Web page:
The challenge of big trees: Calaveras Big Trees State Park, Big Trees, CA

So, what’s the challenge? A tree is a tree! Not when they are giant Sequoias! This was my first time at Calaveras Big Trees State Park , and I enjoyed it. It wasn’t quite as amazing as Sequoia National Park, but it had the same enormous trees.

Sequoias are redwoods, big in girth and not as tall as the coastal redwoods. Jean and I took the short, supposedly 1 1/2 mile walk around the North Grove. I walk my dog 2 miles about 6 mornings a week, but this walk took twice as long! There was so much to take pictures of. We started at the Discovery Stump and continued past the Three Graces, the Mother and Son, The Abraham Lincoln Tree, and the Old Bachelor. Some of the other visitors were picture worthy too!

Back to the challenge of taking these shots, you can’t get the entire tree in the image, especially with a crop sensor camera. I did try though! Here, take a look.

Still standing: Folsom Powerhouse State Historic Park, Folsom

Remember that cold I was complaining about? I still have it! But, at least I’m still standing when so many of my friends have succumbed to the flu. This isn’t a complaint, okay it is! When I’m sick, I can’t regain enough energy to not be tired. And, this affects my ability to do photography.

Before this cold/flu hit the Sacramento area, my Tuesday group was given a special tour of the Historic Folsom Powerhouse in Folsom. This small power source once lit up all of Sacramento. The following from Wikipedia illustrates the  significance of the powerhouse.

“Before the Folsom powerhouse was built nearly all electric power houses were using direct current (DC) generators powered by steam engines located within a very few miles of where the power was needed. The use of rushing water to generate hydroelectric power and then transmitting it long distances to where it could be used was not initially economically feasible as long as the electricity generated was low-voltage direct current. Once it was invented, AC power made it feasible to convert the electrical power to high voltage by using the newly invented transformers and to then economically transmit the power long distances to where it was needed. Lower voltage electrical power, which is much easier and safer to use, could be easily gotten by using transformers to convert the high voltage power to lower voltages near where it was being used. DC power cannot use a transformer to change its voltage. The Folsom Powerhouse, using part of the American River‘s rushing water to power its turbines connected to newly invented AC generators, generated three phase 60 cycle AC electricity (the same that’s used today in the United States) that was boosted by newly invented transformers from 800 volts as generated to 11,000 volts and transmitted to Sacramento over a 22 mi (35 km)-long distribution line, one of the longest electrical distribution lines in the United States at the time.”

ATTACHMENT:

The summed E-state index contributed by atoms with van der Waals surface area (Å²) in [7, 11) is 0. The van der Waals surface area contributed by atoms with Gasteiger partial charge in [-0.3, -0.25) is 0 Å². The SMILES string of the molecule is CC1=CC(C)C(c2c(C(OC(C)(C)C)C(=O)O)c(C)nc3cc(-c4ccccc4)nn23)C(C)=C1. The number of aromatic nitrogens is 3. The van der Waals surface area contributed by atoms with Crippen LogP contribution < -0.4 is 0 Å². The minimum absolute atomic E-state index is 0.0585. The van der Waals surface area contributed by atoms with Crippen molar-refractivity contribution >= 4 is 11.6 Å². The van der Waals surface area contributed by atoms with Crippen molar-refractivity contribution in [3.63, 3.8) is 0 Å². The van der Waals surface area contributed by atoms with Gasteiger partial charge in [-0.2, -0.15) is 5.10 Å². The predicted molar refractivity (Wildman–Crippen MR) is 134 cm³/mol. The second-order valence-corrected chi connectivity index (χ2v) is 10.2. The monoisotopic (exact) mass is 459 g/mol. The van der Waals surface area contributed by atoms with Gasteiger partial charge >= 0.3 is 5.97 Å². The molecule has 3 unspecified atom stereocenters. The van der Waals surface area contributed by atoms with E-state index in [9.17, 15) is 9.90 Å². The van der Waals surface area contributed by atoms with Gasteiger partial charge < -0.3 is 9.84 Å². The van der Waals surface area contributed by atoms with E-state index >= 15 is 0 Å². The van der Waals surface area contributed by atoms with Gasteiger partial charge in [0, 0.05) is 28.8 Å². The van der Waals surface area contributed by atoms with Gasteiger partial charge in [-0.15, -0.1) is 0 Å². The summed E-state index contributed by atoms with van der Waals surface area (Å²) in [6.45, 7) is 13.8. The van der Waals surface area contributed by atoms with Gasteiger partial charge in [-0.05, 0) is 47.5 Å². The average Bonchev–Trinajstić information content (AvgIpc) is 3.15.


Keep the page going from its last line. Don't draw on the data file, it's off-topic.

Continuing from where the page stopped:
The tour was great, especially since it was led by a photographer who has since joined our Tuesday group. While our guide explained the history and how the Powerhouse operated, I listened and continued shooting. Unfortunately, I should have been taking notes!

But since I didn’t, follow the link for more information on the Powerhouse.

We have since been on other outings, and you’ll see those in future posts. Maybe by then the cold will just be a memory and I’ll be out there clicking away.





The long, long, long mile: Big Basin Redwoods State Park

How long does it take three photographers to walk a flat one mile loop through the Redwood Trail at Big Basin Redwoods State Park in Santa Cruz County, California? Answer: Almost four hours!

No excuses! It was a beautiful trail through a forest of expressive trees, and there was a lot for me, Marlene and Nicci to shoot.

Coastal redwoods (different from its relative the Sequoia) are found from southern Oregon to central California. Needing the coast weather they extend no more than fifty miles inland. These trees can reach 115 m (377 ft) tall. The bark can be very thick, up to 1-foot , and is soft and fibrous. When freshly exposed there is a bright red-brown color that gets darker as the tree is exposed to the elements. Its roots are shallow, wide-spreading and lateral. Redwoods are naturally resistant to insects, fungi, and fire because they are high in tannin and do not produce resin or pitch.

I remember when my children were young and we camped in a grove of coastal redwoods in Northern California. We went to a campfire program, but I left my flashlight at camp. I was good at walking by starlight, but the forest was so thick, we couldn’t see in front of us. Once I found a family who was walking back to the same campground, we followed them. I’ve never assumed that I could walk via moon and star lights again!

As for what lessons we learned:

  1. Always carry in your tripod. The forest is dark!
  2. Use a fast lens.
  3. Pack a lunch. Don’t count on a fast visit. Fortunately we brought snacks, and the cafe had a limited amount of lunch items.

Take a look at why it took us so long to walk that mile!